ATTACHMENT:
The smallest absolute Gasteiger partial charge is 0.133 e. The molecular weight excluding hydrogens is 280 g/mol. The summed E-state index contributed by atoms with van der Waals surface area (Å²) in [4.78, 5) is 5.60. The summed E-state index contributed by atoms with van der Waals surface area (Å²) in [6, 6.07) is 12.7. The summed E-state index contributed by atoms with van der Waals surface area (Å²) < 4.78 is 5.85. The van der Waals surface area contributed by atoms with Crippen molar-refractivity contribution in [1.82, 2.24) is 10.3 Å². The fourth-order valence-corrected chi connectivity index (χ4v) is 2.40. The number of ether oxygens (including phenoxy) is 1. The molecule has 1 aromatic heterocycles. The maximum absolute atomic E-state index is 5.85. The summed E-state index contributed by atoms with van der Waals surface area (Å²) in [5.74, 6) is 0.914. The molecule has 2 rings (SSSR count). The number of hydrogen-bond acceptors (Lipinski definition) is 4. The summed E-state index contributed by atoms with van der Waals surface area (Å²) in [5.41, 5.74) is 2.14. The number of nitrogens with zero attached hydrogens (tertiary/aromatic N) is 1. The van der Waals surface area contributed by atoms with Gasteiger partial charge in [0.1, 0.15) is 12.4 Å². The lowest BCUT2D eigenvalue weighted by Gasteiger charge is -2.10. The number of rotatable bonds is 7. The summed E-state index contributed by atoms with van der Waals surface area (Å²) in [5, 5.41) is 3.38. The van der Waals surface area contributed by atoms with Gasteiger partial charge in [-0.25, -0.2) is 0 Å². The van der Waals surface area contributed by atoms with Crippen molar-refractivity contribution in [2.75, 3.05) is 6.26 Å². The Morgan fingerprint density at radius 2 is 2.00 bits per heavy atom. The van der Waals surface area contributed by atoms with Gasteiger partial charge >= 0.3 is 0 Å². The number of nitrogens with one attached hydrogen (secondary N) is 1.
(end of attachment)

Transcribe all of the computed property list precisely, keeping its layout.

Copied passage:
The smallest absolute Gasteiger partial charge is 0.133 e. The molecular weight excluding hydrogens is 280 g/mol. The summed E-state index contributed by atoms with van der Waals surface area (Å²) in [4.78, 5) is 5.60. The summed E-state index contributed by atoms with van der Waals surface area (Å²) in [6, 6.07) is 12.7. The summed E-state index contributed by atoms with van der Waals surface area (Å²) < 4.78 is 5.85. The van der Waals surface area contributed by atoms with Crippen molar-refractivity contribution in [1.82, 2.24) is 10.3 Å². The fourth-order valence-corrected chi connectivity index (χ4v) is 2.40. The number of ether oxygens (including phenoxy) is 1. The molecule has 1 aromatic heterocycles. The maximum absolute atomic E-state index is 5.85. The summed E-state index contributed by atoms with van der Waals surface area (Å²) in [5.74, 6) is 0.914. The molecule has 2 rings (SSSR count). The number of hydrogen-bond acceptors (Lipinski definition) is 4. The summed E-state index contributed by atoms with van der Waals surface area (Å²) in [5.41, 5.74) is 2.14. The number of nitrogens with zero attached hydrogens (tertiary/aromatic N) is 1. The van der Waals surface area contributed by atoms with Gasteiger partial charge in [0.1, 0.15) is 12.4 Å². The lowest BCUT2D eigenvalue weighted by Gasteiger charge is -2.10. The number of rotatable bonds is 7. The summed E-state index contributed by atoms with van der Waals surface area (Å²) in [5, 5.41) is 3.38. The van der Waals surface area contributed by atoms with Gasteiger partial charge in [-0.25, -0.2) is 0 Å². The van der Waals surface area contributed by atoms with Crippen molar-refractivity contribution in [2.75, 3.05) is 6.26 Å². The Morgan fingerprint density at radius 2 is 2.00 bits per heavy atom. The van der Waals surface area contributed by atoms with Gasteiger partial charge >= 0.3 is 0 Å². The number of nitrogens with one attached hydrogen (secondary N) is 1.